GradImpact: Complicating a Binary Definition of Sex through Skeletal Studies

    Alexandra Kralick, a doctoral student in anthropology at the University of Pennsylvania, studies the growth and development of sex differences in great apes and humans. Kralick recently spent time examining orangutan bones in the Smithsonian National Museum of Natural History’s mammal collection to understand how orangutan growth and development differ from humans.


    Kralick wrote an article published in The Atlantic last November, which has been featured in other online publications, including Pacific Standard and Slate. In her article, Is Gender Written Into Your Skeleton? Kralick argues that based on her research, our bodies are too complicated to fit a legal, binary definition of sex. “Skeletal studies, the field that I work in as a doctoral student in anthropology, and the history of this field show how assumptions about sex can lead to profound mistakes, and how acknowledging that things are not really as binary as they may seem can help resolve those errors.” She summarizes the recent history of the binary and outlines instances that have proven it does not exist.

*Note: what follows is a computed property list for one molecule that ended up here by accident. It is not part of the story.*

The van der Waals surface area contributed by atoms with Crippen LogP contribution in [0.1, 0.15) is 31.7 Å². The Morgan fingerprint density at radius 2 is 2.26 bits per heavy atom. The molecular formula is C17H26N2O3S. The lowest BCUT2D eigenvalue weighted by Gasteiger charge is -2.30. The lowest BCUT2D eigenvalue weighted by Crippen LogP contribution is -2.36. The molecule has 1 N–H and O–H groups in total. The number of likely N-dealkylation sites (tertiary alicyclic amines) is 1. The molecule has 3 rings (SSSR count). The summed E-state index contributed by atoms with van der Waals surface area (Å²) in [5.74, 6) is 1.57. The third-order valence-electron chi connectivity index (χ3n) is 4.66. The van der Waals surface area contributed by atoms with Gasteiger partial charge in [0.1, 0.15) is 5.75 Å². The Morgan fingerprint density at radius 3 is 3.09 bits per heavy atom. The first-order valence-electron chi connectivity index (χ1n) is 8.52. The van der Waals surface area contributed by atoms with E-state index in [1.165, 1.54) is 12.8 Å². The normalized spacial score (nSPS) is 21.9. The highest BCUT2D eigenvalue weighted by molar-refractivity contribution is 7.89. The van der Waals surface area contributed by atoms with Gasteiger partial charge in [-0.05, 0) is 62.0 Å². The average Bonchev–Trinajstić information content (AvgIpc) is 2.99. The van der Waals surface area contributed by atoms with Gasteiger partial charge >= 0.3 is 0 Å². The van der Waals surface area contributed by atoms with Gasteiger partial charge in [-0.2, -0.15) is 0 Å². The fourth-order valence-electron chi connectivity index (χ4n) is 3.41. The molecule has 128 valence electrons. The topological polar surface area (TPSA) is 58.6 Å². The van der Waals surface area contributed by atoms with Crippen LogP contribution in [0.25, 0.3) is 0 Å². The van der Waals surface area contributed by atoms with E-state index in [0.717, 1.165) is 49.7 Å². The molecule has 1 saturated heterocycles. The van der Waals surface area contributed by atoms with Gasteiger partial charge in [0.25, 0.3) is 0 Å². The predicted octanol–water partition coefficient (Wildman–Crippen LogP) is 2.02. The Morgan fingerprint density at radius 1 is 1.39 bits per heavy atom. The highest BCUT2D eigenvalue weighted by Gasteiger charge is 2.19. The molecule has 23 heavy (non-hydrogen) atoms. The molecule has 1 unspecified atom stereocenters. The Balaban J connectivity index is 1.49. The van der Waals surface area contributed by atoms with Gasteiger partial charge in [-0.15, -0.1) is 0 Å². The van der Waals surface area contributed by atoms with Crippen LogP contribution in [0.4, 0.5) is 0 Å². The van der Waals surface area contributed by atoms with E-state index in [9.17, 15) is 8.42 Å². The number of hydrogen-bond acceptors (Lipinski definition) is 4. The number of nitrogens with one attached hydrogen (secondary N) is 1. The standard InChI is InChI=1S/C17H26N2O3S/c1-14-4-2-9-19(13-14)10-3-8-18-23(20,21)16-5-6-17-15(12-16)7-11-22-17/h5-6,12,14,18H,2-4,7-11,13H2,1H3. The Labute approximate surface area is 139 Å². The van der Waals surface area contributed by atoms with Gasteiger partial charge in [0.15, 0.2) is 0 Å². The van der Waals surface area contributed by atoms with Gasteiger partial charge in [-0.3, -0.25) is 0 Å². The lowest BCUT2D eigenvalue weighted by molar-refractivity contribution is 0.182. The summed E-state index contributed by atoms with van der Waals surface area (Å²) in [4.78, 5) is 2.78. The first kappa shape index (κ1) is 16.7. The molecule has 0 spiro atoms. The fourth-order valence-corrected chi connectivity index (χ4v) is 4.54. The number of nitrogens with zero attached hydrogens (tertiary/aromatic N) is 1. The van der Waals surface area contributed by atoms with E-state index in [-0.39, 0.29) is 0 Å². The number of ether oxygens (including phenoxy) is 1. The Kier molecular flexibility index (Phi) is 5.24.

Kralick is currently a National Science Foundation Graduate Research Fellow. She received her bachelor’s degree in biological anthropology from George Washington University, where she investigated the dental development in Virunga mountain gorillas in Rwanda. To learn more about Alexandra’s work visit the University of Pennsylvania website.


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    The CGS GRADIMPACT project draws from member examples to tell the larger story of graduate education. Our goal is to demonstrate the importance of graduate education not only to degree holders, but also to the communities where we live and work. Do you have a great story to share about the impact of master’s or doctoral education? Visit our WEBSITE for more information.


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